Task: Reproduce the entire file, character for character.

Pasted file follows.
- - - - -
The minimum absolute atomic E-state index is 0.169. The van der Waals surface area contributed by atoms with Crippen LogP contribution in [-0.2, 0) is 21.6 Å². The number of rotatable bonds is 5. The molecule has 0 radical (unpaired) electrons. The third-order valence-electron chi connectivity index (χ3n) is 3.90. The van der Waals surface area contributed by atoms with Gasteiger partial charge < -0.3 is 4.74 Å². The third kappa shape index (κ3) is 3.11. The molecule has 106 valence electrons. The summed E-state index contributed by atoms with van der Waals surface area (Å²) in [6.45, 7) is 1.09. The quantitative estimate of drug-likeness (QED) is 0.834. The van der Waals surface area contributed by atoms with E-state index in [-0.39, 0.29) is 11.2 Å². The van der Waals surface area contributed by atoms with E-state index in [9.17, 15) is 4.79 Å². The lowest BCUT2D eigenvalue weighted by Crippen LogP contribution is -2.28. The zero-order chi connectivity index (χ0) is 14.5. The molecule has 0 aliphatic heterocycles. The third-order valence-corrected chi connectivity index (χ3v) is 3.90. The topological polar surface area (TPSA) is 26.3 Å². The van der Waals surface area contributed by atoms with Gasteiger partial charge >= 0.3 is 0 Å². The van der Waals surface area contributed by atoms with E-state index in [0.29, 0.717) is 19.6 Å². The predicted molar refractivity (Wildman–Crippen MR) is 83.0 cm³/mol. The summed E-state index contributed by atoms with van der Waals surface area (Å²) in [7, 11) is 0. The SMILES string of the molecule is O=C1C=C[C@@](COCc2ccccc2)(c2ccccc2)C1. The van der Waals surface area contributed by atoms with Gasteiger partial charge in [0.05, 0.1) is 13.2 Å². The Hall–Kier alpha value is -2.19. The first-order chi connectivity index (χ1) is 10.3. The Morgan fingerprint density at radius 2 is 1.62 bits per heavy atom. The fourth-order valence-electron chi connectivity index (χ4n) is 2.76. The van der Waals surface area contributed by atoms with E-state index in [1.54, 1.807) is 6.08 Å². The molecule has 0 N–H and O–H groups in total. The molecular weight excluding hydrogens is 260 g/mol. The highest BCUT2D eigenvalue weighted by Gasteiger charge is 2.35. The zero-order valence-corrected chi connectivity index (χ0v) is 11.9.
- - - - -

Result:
The minimum absolute atomic E-state index is 0.169. The van der Waals surface area contributed by atoms with Crippen LogP contribution in [-0.2, 0) is 21.6 Å². The number of rotatable bonds is 5. The molecule has 0 radical (unpaired) electrons. The third-order valence-electron chi connectivity index (χ3n) is 3.90. The van der Waals surface area contributed by atoms with Gasteiger partial charge < -0.3 is 4.74 Å². The third kappa shape index (κ3) is 3.11. The molecule has 106 valence electrons. The summed E-state index contributed by atoms with van der Waals surface area (Å²) in [6.45, 7) is 1.09. The quantitative estimate of drug-likeness (QED) is 0.834. The van der Waals surface area contributed by atoms with E-state index in [-0.39, 0.29) is 11.2 Å². The van der Waals surface area contributed by atoms with E-state index in [9.17, 15) is 4.79 Å². The lowest BCUT2D eigenvalue weighted by Crippen LogP contribution is -2.28. The zero-order chi connectivity index (χ0) is 14.5. The molecule has 0 aliphatic heterocycles. The third-order valence-corrected chi connectivity index (χ3v) is 3.90. The topological polar surface area (TPSA) is 26.3 Å². The van der Waals surface area contributed by atoms with Gasteiger partial charge >= 0.3 is 0 Å². The van der Waals surface area contributed by atoms with E-state index in [0.29, 0.717) is 19.6 Å². The predicted molar refractivity (Wildman–Crippen MR) is 83.0 cm³/mol. The summed E-state index contributed by atoms with van der Waals surface area (Å²) in [7, 11) is 0. The SMILES string of the molecule is O=C1C=C[C@@](COCc2ccccc2)(c2ccccc2)C1. The van der Waals surface area contributed by atoms with Gasteiger partial charge in [0.05, 0.1) is 13.2 Å². The Hall–Kier alpha value is -2.19. The first-order chi connectivity index (χ1) is 10.3. The Morgan fingerprint density at radius 2 is 1.62 bits per heavy atom. The fourth-order valence-electron chi connectivity index (χ4n) is 2.76. The van der Waals surface area contributed by atoms with E-state index in [1.54, 1.807) is 6.08 Å². The molecule has 0 N–H and O–H groups in total. The molecular weight excluding hydrogens is 260 g/mol. The highest BCUT2D eigenvalue weighted by Gasteiger charge is 2.35. The zero-order valence-corrected chi connectivity index (χ0v) is 11.9.